A lot of the books on this list are not clean, according to the definition given above. I agree with the comment above re: Never Fall Down and Hate List. It is also worth mentioning that like Hate List, The Reluctant Journal of Henry K. Larsen – while geared at middle-graders – has a school shooting. It’s not graphic, but it’s still a pretty significant act of violence.

    Other books on this list that feature relatively strong violence and language:

    Divergent by Veronica Roth – The eyeball scene. Enough said.

    Code Name Verity by Elizabeth Wein – The torture in this is pretty graphic, as is a pivotal scene. And isn’t there swearing in this as well? I can’t quite remember.

    5th Wave by Rick Yancey – There is strong language and some scenes of graphic violence in 5th Wave (I’m thinking specifically about her father’s death).

    That, of course, is not to say that they would not be excellent choices for the

    • Thanks a lot for the details on what’s in some of these books members of YALSA-bk suggested. As (I think) you’re saying in your last sentence, different communities have different standards, and not every book is for every reader, so having a better understanding of what possibly challenging content a book contains is helpful for anyone trying to choose a “One City One Book”-style read.

      • Jenn Jenn

        Whoops, I must have just finished writing that comment in my mind only! Gretchen, I completely agree with your comment, thanks for finishing my thought. The books I’ve referred to here are great works of YA fiction that would excite and engage teen readers. I just wanted to give some details about the violence described in some of the titles I’m familiar with.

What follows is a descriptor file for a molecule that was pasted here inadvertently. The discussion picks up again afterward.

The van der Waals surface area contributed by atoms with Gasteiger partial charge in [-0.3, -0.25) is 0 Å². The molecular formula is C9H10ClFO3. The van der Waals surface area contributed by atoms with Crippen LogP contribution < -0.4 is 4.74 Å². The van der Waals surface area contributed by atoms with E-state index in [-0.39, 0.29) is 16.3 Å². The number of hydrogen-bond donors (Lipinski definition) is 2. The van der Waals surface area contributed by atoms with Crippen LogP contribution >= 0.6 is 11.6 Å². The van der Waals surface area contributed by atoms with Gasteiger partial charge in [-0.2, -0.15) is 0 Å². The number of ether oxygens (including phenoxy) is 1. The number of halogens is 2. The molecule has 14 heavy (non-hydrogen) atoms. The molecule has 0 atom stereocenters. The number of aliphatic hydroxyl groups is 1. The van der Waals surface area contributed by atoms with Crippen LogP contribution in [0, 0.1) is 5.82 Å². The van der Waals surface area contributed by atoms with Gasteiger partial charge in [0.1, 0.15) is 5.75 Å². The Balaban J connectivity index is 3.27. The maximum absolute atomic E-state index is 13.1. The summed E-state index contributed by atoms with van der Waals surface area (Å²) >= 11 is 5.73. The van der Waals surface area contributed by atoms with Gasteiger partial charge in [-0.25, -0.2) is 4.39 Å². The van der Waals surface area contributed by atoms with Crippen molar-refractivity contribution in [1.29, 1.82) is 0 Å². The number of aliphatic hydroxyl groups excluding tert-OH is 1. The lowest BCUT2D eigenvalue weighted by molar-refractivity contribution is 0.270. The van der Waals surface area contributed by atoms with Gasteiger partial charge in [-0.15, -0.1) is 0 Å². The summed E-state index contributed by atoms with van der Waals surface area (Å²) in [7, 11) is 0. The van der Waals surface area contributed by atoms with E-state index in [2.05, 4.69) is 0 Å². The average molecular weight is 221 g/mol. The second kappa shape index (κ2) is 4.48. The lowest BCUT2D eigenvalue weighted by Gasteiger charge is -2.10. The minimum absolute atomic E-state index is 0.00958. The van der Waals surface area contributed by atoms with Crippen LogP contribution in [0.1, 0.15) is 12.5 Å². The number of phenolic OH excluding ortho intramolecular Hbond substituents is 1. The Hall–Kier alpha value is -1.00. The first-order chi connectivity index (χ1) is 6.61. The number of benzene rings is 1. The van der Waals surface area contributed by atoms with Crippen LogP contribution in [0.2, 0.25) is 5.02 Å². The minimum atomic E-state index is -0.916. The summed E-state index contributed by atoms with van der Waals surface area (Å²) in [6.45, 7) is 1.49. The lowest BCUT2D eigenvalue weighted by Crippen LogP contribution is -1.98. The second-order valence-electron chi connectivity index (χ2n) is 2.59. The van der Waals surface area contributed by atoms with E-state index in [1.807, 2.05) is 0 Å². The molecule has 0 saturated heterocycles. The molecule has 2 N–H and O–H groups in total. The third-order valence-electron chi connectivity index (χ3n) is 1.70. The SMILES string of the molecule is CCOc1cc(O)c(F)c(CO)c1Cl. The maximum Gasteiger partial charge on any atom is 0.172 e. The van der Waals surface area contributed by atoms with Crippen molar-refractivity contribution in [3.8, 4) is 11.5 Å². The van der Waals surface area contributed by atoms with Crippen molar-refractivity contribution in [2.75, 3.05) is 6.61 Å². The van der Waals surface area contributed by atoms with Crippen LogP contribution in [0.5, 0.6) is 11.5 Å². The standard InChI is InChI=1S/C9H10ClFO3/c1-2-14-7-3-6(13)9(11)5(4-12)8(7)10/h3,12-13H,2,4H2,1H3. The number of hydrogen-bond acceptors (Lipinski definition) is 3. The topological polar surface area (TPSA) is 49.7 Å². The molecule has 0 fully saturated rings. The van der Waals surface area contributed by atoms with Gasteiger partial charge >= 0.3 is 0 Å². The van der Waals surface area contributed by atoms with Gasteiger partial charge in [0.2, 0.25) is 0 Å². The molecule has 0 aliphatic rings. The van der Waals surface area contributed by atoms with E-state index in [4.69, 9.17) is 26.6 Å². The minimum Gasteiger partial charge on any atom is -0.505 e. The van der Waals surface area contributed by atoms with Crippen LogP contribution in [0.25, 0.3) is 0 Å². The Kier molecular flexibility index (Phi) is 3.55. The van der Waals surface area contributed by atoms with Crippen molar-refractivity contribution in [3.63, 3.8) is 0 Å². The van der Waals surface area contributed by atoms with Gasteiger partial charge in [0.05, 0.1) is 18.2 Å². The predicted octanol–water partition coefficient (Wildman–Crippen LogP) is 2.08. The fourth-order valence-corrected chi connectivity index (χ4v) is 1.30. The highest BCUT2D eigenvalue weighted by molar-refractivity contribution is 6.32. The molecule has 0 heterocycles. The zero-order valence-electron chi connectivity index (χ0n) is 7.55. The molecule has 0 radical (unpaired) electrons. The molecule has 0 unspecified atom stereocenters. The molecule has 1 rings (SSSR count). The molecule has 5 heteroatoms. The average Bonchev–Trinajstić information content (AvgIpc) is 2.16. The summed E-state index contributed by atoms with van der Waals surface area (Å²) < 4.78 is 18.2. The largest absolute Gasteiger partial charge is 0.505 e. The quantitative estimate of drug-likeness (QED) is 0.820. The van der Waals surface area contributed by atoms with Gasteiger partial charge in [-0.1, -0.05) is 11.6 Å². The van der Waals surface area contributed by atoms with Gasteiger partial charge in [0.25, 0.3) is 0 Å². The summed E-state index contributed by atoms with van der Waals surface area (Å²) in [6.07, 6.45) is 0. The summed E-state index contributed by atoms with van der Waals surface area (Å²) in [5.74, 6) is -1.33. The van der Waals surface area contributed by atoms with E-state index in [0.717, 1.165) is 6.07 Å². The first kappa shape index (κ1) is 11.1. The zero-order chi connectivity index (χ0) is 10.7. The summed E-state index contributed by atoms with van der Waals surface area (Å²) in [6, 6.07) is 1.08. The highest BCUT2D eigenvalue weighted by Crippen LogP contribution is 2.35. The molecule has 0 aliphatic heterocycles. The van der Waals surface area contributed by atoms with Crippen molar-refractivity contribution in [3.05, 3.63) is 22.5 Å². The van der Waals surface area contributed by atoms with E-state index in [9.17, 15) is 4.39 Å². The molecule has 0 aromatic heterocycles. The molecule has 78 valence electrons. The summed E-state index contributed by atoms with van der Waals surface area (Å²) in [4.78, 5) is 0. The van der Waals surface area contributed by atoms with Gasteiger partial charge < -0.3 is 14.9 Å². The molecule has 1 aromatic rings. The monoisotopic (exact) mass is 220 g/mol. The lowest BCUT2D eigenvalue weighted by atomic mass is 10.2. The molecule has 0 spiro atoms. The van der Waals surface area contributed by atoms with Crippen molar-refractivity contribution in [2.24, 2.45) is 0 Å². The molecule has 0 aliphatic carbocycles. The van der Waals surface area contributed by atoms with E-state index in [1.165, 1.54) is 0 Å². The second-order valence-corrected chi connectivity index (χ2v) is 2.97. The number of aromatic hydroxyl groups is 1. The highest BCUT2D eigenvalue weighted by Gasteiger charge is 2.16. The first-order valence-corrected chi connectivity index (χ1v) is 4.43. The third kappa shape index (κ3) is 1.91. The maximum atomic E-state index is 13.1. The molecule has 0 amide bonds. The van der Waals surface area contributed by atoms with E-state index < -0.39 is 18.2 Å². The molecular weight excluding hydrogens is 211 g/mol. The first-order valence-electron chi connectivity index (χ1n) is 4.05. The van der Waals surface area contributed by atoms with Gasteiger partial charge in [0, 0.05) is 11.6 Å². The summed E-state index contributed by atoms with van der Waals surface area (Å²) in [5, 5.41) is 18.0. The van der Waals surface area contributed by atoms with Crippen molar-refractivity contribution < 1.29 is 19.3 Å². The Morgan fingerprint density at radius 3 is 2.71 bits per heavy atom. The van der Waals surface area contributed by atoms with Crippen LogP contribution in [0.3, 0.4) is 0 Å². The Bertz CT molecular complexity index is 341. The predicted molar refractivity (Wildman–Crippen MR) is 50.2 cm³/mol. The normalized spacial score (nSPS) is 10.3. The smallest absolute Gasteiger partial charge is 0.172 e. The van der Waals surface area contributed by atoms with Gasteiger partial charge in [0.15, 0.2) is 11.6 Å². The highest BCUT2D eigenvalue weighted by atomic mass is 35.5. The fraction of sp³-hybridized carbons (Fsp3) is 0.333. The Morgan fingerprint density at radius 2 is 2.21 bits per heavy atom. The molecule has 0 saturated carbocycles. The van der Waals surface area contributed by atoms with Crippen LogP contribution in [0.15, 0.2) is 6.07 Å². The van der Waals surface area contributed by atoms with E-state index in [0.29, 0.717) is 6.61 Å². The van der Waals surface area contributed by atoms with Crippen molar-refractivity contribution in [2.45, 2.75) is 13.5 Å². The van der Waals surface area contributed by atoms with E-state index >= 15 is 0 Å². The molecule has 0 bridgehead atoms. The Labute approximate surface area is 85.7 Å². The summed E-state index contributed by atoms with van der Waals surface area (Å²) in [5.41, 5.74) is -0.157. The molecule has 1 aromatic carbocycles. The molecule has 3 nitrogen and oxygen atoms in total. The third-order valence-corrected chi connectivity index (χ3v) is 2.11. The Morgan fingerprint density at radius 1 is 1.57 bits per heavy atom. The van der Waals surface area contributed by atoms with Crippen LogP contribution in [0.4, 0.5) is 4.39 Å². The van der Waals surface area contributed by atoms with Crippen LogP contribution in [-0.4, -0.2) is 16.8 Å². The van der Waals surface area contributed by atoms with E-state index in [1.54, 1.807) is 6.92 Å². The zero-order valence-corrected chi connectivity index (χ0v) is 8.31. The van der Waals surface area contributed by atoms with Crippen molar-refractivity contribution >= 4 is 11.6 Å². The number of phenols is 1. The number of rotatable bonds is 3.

4. Djones Djones

    The Raven Boys (first book in the series) by Maggie Stiefvater. It has a little bit of violence, but overall it is pretty tame.

    Rick Riordan’s series are great. I love them as an adult, but some older teens might find it a little beneath their level.

    Cinder by Marissa Meyer.

  5. AJB AJB

    Lots of great recommendations here!

    Also loved Jasper Fforde’s Dragonslayer books (The Last Dragonslayer & Song of the Quarkbeast). Those are imaginative, hilarious, and great fun to read. I’ve recommended them to teens–guys & girls alike–who want something fantasy, but without any of that icky romance stuff (’cause not everyone loves a love triangle). Another fun series is Terra Lynn Childs’ “Fins” trilogy, although that one might be geared more toward the younger end of the adolescent spectrum.

    Thanks for compiling and posting this list!